That’s the direction James is driving at. He’s not giving us a pass and throwing up the hands saying, you can’t help it. What he is saying is, you’ve got an untamed animal and you better not let him out of your sight. This means that we always have to have our guard up. We always have to be watchful. We have to be careful. That animal, our tongue, can turn at any moment. We must think first. As James said in the first chapter, we must be quick to hear and slow to speak.
It is our tongue that can do most good or the most harm. Take a typical Sunday morning down at the church house. And, what you say and how you say it can do more good than a month of sermons. Or, what you say and how you say it can stay with a person for a lifetime and be the reason why they never return.
So, here are a few things to remember:
- We do not have assigned seating at the church house. No one is in your seat, because you do not have a specific seat. We were off to the symphony last weekend. Row Q, seat 15, that’s where I sat. It was assigned. No one else could sit there. Worship isn’t like that. Be flexible. So you have sat in the same spot for the past forty years, maybe it’s time to try another spot. The worst thing that you can do is to rudely say, “You are in my seat.” No, they are not. It’s opening seating and first there, gets the pick of the seats. If you insist on sitting in one spot only, then you best be the first one down at the church house. Expecting someone to move out because you want to sit there isn’t kind, nice nor like Jesus. That tongue will lash out, if you aren’t careful.
- There isn’t a time limit to sermons. Oh, most of us think that there ought to be. So, a sermon is a bit longer than you are used to, you can point that out to the preacher and leave the impression that the only thing you got from his lesson was looking at your watch. Did you learn anything? Did it help you? Why are you in such a hurry to get out? What’s more important than worship? What you say can sure put a cloud over the preacher’s head and make him discouraged or you can just keep those thoughts to yourself. A pat on the back and a “I sure appreciate the hours you pour into helping us see God and knowing His word,” will go a long way in making his day. That tongue, it’s a wild animal.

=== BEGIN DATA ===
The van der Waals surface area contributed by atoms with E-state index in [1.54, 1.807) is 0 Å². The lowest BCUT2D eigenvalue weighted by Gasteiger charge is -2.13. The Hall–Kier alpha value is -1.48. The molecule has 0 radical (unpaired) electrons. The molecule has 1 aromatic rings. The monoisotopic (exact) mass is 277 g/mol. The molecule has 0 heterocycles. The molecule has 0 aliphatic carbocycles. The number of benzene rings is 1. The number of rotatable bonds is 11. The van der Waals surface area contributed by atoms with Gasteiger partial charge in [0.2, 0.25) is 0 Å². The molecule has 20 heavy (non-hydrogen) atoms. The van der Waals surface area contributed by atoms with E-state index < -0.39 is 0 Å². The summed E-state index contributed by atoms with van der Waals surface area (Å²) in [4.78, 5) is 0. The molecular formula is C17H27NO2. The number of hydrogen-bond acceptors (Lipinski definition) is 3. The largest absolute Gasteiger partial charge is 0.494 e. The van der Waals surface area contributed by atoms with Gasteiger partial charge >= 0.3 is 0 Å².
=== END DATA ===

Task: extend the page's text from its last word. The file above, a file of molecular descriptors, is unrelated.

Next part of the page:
- A new person walks in. You’ve never met them before. You can turn your head and go find someone you know to talk to. That’s the easy thing to do. And, if everyone does that, this visitor, even though encouraged by the worship, leaves thinking no one likes me and I’m not welcome there. However, if you go up and extend your hand and have a smile on your face, and say, “I’m really glad you came today,” that person just might come back. How about, “You can sit with me and my family if you’d like.” That tongue, pointed in the right direction, can sure do a lot of good.
The tongue—it’s a wild animal. You gotta watch it all the time. The wrong words, the wrong way and all kinds of trouble happens. But directed, like that horse or that ship, in the right way, and so much good can be accomplished.
This is something that we all have to work on. We all have a wild one living within us.